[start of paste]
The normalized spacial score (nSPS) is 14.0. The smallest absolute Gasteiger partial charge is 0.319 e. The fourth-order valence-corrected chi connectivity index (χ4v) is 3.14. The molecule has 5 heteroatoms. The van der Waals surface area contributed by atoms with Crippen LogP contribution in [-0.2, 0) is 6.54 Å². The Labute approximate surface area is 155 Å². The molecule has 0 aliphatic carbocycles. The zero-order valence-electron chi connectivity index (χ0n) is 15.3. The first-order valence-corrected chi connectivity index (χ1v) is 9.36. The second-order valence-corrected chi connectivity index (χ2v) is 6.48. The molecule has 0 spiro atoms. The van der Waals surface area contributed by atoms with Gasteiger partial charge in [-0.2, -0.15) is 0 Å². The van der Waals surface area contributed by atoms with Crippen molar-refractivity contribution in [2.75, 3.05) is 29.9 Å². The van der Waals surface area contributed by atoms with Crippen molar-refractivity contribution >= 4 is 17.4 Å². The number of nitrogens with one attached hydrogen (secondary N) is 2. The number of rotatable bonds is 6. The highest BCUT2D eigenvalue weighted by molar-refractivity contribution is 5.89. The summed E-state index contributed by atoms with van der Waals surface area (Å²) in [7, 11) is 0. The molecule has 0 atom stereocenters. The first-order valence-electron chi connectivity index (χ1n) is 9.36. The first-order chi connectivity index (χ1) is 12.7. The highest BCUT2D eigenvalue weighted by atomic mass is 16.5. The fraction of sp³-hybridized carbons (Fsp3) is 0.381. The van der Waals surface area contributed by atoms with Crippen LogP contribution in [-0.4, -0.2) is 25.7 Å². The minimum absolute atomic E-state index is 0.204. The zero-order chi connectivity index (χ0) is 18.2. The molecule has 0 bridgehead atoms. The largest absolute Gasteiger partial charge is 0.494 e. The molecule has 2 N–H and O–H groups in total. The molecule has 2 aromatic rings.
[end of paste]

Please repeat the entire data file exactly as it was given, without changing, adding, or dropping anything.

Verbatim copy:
The normalized spacial score (nSPS) is 14.0. The smallest absolute Gasteiger partial charge is 0.319 e. The fourth-order valence-corrected chi connectivity index (χ4v) is 3.14. The molecule has 5 heteroatoms. The van der Waals surface area contributed by atoms with Crippen LogP contribution in [-0.2, 0) is 6.54 Å². The Labute approximate surface area is 155 Å². The molecule has 0 aliphatic carbocycles. The zero-order valence-electron chi connectivity index (χ0n) is 15.3. The first-order valence-corrected chi connectivity index (χ1v) is 9.36. The second-order valence-corrected chi connectivity index (χ2v) is 6.48. The molecule has 0 spiro atoms. The van der Waals surface area contributed by atoms with Gasteiger partial charge in [-0.2, -0.15) is 0 Å². The van der Waals surface area contributed by atoms with Crippen molar-refractivity contribution in [2.75, 3.05) is 29.9 Å². The van der Waals surface area contributed by atoms with Crippen molar-refractivity contribution >= 4 is 17.4 Å². The number of nitrogens with one attached hydrogen (secondary N) is 2. The number of rotatable bonds is 6. The highest BCUT2D eigenvalue weighted by molar-refractivity contribution is 5.89. The summed E-state index contributed by atoms with van der Waals surface area (Å²) in [7, 11) is 0. The molecule has 0 atom stereocenters. The first-order valence-electron chi connectivity index (χ1n) is 9.36. The first-order chi connectivity index (χ1) is 12.7. The highest BCUT2D eigenvalue weighted by atomic mass is 16.5. The fraction of sp³-hybridized carbons (Fsp3) is 0.381. The van der Waals surface area contributed by atoms with Crippen LogP contribution in [-0.4, -0.2) is 25.7 Å². The minimum absolute atomic E-state index is 0.204. The zero-order chi connectivity index (χ0) is 18.2. The molecule has 0 bridgehead atoms. The largest absolute Gasteiger partial charge is 0.494 e. The molecule has 2 N–H and O–H groups in total. The molecule has 2 aromatic rings.